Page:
SIGMT 2022 Summer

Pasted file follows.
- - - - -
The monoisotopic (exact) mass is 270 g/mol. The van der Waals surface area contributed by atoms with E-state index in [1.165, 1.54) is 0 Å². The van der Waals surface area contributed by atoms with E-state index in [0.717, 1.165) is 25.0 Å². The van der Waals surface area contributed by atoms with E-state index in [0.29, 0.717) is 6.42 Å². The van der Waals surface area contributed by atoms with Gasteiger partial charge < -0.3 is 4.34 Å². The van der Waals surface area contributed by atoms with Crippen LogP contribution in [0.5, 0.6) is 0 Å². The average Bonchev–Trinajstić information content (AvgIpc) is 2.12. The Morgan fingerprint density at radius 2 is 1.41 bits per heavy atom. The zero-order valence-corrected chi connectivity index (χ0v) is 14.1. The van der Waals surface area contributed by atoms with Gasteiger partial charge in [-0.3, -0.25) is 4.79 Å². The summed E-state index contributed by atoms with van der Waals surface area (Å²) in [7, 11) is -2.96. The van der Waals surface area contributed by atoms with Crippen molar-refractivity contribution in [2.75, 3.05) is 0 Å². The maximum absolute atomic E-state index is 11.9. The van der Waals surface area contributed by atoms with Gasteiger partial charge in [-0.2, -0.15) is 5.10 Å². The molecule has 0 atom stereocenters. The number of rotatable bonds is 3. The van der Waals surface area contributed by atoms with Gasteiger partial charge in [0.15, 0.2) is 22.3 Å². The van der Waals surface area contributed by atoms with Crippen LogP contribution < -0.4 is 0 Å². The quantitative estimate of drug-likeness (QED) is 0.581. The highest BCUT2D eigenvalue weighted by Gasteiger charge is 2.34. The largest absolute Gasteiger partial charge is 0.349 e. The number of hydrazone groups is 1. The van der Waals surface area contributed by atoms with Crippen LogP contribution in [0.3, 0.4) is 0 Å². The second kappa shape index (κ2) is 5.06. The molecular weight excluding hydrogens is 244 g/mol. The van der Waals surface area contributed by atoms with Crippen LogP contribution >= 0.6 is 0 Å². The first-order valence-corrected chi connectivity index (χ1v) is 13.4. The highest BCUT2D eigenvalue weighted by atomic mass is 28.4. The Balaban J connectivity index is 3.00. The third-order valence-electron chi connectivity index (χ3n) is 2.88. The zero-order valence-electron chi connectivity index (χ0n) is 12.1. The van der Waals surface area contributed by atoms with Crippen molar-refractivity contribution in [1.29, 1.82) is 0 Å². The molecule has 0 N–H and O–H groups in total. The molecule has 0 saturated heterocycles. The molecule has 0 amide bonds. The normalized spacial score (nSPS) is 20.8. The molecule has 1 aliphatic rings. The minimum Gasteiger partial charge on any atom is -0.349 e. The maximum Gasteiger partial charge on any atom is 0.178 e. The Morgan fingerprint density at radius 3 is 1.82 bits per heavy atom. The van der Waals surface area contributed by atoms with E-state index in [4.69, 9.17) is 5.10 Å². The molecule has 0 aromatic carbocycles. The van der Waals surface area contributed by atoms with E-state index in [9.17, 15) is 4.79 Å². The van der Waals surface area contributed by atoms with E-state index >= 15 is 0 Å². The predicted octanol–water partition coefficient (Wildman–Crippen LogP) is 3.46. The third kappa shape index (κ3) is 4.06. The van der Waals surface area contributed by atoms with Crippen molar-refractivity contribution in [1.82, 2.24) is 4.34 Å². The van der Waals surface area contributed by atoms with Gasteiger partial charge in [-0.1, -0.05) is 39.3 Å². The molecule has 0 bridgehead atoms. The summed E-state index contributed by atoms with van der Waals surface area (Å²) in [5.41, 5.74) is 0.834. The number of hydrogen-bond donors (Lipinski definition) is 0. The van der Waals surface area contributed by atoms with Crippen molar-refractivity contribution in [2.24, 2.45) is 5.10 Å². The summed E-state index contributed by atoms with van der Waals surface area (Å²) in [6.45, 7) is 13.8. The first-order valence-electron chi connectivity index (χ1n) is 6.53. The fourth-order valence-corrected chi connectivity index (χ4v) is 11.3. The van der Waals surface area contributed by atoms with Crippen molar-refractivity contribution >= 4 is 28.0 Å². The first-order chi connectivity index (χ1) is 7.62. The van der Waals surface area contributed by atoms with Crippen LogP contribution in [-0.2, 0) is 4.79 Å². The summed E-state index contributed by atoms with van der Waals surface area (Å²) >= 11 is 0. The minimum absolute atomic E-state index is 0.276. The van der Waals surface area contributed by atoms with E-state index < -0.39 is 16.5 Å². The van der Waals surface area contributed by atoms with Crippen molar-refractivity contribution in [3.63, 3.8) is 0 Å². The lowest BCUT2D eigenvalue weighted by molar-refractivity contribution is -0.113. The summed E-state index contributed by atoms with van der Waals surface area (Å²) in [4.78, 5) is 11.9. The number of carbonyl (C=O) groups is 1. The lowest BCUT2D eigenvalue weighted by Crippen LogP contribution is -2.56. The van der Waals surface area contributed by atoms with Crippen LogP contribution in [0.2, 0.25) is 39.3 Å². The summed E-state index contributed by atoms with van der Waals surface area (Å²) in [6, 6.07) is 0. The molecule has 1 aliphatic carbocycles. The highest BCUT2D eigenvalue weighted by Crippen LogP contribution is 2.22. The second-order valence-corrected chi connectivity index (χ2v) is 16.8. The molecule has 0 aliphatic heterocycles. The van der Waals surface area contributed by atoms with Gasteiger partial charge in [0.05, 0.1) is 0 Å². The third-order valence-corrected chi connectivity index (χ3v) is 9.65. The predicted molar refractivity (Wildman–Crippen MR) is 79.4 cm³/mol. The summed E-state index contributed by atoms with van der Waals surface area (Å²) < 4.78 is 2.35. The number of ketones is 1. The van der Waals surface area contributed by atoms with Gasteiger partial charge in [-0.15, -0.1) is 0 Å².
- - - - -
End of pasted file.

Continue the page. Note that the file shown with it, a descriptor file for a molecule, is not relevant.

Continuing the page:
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32 | SIGNATURE MONTANA 32 | SIGNATURE MONTANA "I like to play with different techniques," says Crawford. In 2003, Crawford began quilting part-time for customers using a hand-guided machine while teaching full-time in a local elementary school. Five years later, she retired from teaching to be a stay-at-home mom and quilt part- time. In 2017, Crawford began quilting full-time while balancing motherhood. Like her mother, Crawford shared her love for sewing with her children. Her oldest daughter, Kylie, made her first quilt at age 5, and Clara, the youngest, created her first quilt at age 3. "Kylie sat on my lap when she was 9 months old and drove the long arm quilting machine," recalls Crawford. "I always tell them to draw it out on paper first. If they can draw it and explain it, then I can see how to help them create it in fabric." Now, 13 and 10, Kylie and Clara have created numerous quilts, many of which they have shown through 4-H, local and state fairs, and national quilting contests. e Crawford girls use piecing and applique quilting methods. "With applique, you cut your design out of fabric, sew it and then sew it on top of another piece of fabric," explains Kylie Crawford. "With piecing, you cut up fabric and sew it back together into another creation." Recently, both girls participated in a national School Block Challenge, in which they created 16-inch quilt blocks using three fabrics provided by the National Quilt Museum. Kylie created a quilt block inspired by a watercolor painting she did when she was 3, while Clara created a quilt block inspired by a jingle she sings to draw a dog. Both blocks are displayed in the National Quilt Museum in Paducah, Ky. "As a mom, you want to guide your children to success," says Crawford. "I teach my girls the things I know and hope it guides them to success and creates opportunities for success later in their lives." Crawford saw early success in sewing competitions. In high school, she won the "Montana Make It with Wool" contest. She also won first prize in a national McCalls sewing contest and first place in the 1993 Montana 4-H Fashion Review with clothes she had sewn for herself. Her first quilting competition was the Montana State Fair in 2003. Crawford's quilting success continues as she implements new techniques. In 2017, Crawford was asked to create a tree skirt for the Montana Christmas tree displayed in Washington, D.C. Her "Tiptoe rough the Tulips" quilt was juried into five American Quilt Society (AQS) shows and featured in the AQS Flowers, Quilts, and Gardens book. In 2019, Crawford's "Canis Lupus" quilt was juried into six AQS shows, and her Lynx quilt was featured in the AQS calendar. "Because quilting is such a visible result of time spent, the most rewarding part is having a beautiful, finished product," says Crawford. "My favorite part of quilting is the actual quilting. Some people love to piece, and that's why I have a job. ey get to do what they enjoy, and I get to do what I enjoy." S MT Shannon Ruckman has enjoyed writing about Montana agriculture and rural life for 16 years. She has an agricultural communications degree from Kansas State University. She and her family live in rural central Montana and are active in 4-H and FFA. Twigs, rocks, and rust-dyed fabrics make up this nature- inspired quilt by Shawna Crawford. Stacks of colored cotton fabric line the shelves of an old bookshelf waiting for the next project. Shawna Crawford uses photos she has taken as inspiration for her quilts. She quilted her daughter, Kylie, here on a visit to Crystal Lake. Photo by Brookelynn Ruckman Photo by Brookelynn Ruckman Photo by Brookelynn Ruckman

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